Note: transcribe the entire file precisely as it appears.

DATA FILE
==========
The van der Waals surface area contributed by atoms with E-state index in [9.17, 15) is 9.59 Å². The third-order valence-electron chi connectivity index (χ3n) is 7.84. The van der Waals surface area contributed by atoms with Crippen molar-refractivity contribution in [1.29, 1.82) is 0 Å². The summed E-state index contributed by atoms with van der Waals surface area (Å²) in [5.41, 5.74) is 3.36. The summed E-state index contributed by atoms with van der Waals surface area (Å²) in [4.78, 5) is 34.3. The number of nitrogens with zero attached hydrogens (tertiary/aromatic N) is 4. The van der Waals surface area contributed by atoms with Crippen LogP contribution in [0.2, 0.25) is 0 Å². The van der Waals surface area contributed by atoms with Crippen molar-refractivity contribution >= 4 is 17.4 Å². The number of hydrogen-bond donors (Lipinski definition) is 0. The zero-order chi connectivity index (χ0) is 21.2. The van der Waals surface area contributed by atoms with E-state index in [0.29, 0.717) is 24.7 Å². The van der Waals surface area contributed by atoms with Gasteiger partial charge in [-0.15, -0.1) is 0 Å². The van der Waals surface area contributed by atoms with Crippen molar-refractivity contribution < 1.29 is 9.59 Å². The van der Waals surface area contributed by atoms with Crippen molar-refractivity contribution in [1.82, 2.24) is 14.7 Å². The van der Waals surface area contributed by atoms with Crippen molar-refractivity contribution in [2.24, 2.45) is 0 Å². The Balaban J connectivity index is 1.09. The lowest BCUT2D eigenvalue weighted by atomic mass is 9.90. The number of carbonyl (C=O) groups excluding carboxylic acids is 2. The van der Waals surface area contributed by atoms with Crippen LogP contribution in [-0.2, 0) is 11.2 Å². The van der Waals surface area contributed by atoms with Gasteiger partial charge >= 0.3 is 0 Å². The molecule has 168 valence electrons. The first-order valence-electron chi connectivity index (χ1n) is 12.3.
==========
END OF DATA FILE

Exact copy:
The van der Waals surface area contributed by atoms with E-state index in [9.17, 15) is 9.59 Å². The third-order valence-electron chi connectivity index (χ3n) is 7.84. The van der Waals surface area contributed by atoms with Crippen molar-refractivity contribution in [1.29, 1.82) is 0 Å². The summed E-state index contributed by atoms with van der Waals surface area (Å²) in [5.41, 5.74) is 3.36. The summed E-state index contributed by atoms with van der Waals surface area (Å²) in [4.78, 5) is 34.3. The number of nitrogens with zero attached hydrogens (tertiary/aromatic N) is 4. The van der Waals surface area contributed by atoms with Crippen LogP contribution in [0.2, 0.25) is 0 Å². The van der Waals surface area contributed by atoms with Crippen molar-refractivity contribution >= 4 is 17.4 Å². The number of hydrogen-bond donors (Lipinski definition) is 0. The zero-order chi connectivity index (χ0) is 21.2. The van der Waals surface area contributed by atoms with E-state index in [0.29, 0.717) is 24.7 Å². The van der Waals surface area contributed by atoms with Gasteiger partial charge in [-0.15, -0.1) is 0 Å². The van der Waals surface area contributed by atoms with Crippen molar-refractivity contribution < 1.29 is 9.59 Å². The van der Waals surface area contributed by atoms with Crippen molar-refractivity contribution in [1.82, 2.24) is 14.7 Å². The van der Waals surface area contributed by atoms with Crippen molar-refractivity contribution in [2.24, 2.45) is 0 Å². The Balaban J connectivity index is 1.09. The lowest BCUT2D eigenvalue weighted by atomic mass is 9.90. The number of carbonyl (C=O) groups excluding carboxylic acids is 2. The van der Waals surface area contributed by atoms with Crippen LogP contribution in [-0.2, 0) is 11.2 Å². The van der Waals surface area contributed by atoms with Gasteiger partial charge >= 0.3 is 0 Å². The molecule has 168 valence electrons. The first-order valence-electron chi connectivity index (χ1n) is 12.3.